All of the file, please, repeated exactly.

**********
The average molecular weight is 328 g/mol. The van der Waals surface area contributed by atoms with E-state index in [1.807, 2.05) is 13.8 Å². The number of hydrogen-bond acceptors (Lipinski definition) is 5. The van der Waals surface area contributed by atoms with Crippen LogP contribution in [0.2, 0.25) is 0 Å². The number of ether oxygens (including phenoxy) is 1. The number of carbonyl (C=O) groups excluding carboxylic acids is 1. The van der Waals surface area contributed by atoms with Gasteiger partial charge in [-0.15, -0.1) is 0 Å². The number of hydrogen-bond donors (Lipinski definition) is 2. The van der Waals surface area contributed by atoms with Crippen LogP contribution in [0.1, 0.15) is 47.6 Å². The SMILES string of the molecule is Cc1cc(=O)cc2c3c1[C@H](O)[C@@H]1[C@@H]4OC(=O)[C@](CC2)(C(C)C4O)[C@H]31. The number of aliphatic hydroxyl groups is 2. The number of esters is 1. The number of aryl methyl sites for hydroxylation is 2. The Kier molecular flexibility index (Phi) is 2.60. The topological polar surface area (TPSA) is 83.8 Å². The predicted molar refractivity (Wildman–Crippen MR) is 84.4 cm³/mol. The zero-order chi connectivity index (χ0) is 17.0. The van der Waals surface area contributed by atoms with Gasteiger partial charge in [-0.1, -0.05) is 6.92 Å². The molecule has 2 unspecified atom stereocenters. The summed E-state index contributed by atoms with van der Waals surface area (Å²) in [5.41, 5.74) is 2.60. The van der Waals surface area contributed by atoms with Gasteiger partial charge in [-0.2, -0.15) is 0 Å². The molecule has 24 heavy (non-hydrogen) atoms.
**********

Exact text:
The average molecular weight is 328 g/mol. The van der Waals surface area contributed by atoms with E-state index in [1.807, 2.05) is 13.8 Å². The number of hydrogen-bond acceptors (Lipinski definition) is 5. The van der Waals surface area contributed by atoms with Crippen LogP contribution in [0.2, 0.25) is 0 Å². The number of ether oxygens (including phenoxy) is 1. The number of carbonyl (C=O) groups excluding carboxylic acids is 1. The van der Waals surface area contributed by atoms with Gasteiger partial charge in [-0.15, -0.1) is 0 Å². The number of hydrogen-bond donors (Lipinski definition) is 2. The van der Waals surface area contributed by atoms with Crippen LogP contribution in [0.1, 0.15) is 47.6 Å². The SMILES string of the molecule is Cc1cc(=O)cc2c3c1[C@H](O)[C@@H]1[C@@H]4OC(=O)[C@](CC2)(C(C)C4O)[C@H]31. The number of aliphatic hydroxyl groups is 2. The number of esters is 1. The number of aryl methyl sites for hydroxylation is 2. The Kier molecular flexibility index (Phi) is 2.60. The topological polar surface area (TPSA) is 83.8 Å². The predicted molar refractivity (Wildman–Crippen MR) is 84.4 cm³/mol. The zero-order chi connectivity index (χ0) is 17.0. The van der Waals surface area contributed by atoms with Gasteiger partial charge in [-0.1, -0.05) is 6.92 Å². The molecule has 2 unspecified atom stereocenters. The summed E-state index contributed by atoms with van der Waals surface area (Å²) in [5.41, 5.74) is 2.60. The van der Waals surface area contributed by atoms with Gasteiger partial charge in [-0.2, -0.15) is 0 Å². The molecule has 24 heavy (non-hydrogen) atoms.